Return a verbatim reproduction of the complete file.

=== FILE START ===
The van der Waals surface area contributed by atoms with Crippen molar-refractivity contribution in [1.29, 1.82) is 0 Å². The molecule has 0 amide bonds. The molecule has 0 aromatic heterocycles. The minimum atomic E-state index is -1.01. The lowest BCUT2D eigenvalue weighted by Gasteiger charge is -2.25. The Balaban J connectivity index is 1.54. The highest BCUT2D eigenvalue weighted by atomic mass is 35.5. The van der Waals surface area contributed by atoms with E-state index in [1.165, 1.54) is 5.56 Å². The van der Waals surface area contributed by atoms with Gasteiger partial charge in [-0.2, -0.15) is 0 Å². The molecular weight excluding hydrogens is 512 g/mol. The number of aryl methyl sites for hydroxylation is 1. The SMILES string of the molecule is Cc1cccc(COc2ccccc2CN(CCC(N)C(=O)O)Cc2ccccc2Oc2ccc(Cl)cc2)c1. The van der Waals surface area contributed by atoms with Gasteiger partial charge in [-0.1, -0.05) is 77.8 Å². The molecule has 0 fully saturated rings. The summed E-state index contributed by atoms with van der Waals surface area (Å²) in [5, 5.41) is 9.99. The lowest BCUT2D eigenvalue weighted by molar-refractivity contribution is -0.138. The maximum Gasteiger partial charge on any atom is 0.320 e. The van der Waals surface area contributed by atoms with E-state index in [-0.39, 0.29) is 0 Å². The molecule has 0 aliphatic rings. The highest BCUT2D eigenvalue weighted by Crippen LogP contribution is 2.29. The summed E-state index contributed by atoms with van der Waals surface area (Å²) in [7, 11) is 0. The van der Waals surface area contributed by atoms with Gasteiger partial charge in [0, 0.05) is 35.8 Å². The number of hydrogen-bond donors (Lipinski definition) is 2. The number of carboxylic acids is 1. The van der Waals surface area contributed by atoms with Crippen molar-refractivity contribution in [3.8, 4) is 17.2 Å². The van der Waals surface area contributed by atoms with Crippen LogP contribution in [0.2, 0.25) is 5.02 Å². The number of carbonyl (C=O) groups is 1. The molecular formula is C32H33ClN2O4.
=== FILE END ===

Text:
The van der Waals surface area contributed by atoms with Crippen molar-refractivity contribution in [1.29, 1.82) is 0 Å². The molecule has 0 amide bonds. The molecule has 0 aromatic heterocycles. The minimum atomic E-state index is -1.01. The lowest BCUT2D eigenvalue weighted by Gasteiger charge is -2.25. The Balaban J connectivity index is 1.54. The highest BCUT2D eigenvalue weighted by atomic mass is 35.5. The van der Waals surface area contributed by atoms with E-state index in [1.165, 1.54) is 5.56 Å². The van der Waals surface area contributed by atoms with Gasteiger partial charge in [-0.2, -0.15) is 0 Å². The molecular weight excluding hydrogens is 512 g/mol. The number of aryl methyl sites for hydroxylation is 1. The SMILES string of the molecule is Cc1cccc(COc2ccccc2CN(CCC(N)C(=O)O)Cc2ccccc2Oc2ccc(Cl)cc2)c1. The van der Waals surface area contributed by atoms with Gasteiger partial charge in [-0.1, -0.05) is 77.8 Å². The molecule has 0 fully saturated rings. The summed E-state index contributed by atoms with van der Waals surface area (Å²) in [5, 5.41) is 9.99. The lowest BCUT2D eigenvalue weighted by molar-refractivity contribution is -0.138. The maximum Gasteiger partial charge on any atom is 0.320 e. The van der Waals surface area contributed by atoms with E-state index in [-0.39, 0.29) is 0 Å². The molecule has 0 aliphatic rings. The highest BCUT2D eigenvalue weighted by Crippen LogP contribution is 2.29. The summed E-state index contributed by atoms with van der Waals surface area (Å²) in [7, 11) is 0. The van der Waals surface area contributed by atoms with Gasteiger partial charge in [0, 0.05) is 35.8 Å². The number of hydrogen-bond donors (Lipinski definition) is 2. The number of carboxylic acids is 1. The van der Waals surface area contributed by atoms with Crippen molar-refractivity contribution in [3.8, 4) is 17.2 Å². The van der Waals surface area contributed by atoms with Crippen LogP contribution in [0.2, 0.25) is 5.02 Å². The number of carbonyl (C=O) groups is 1. The molecular formula is C32H33ClN2O4.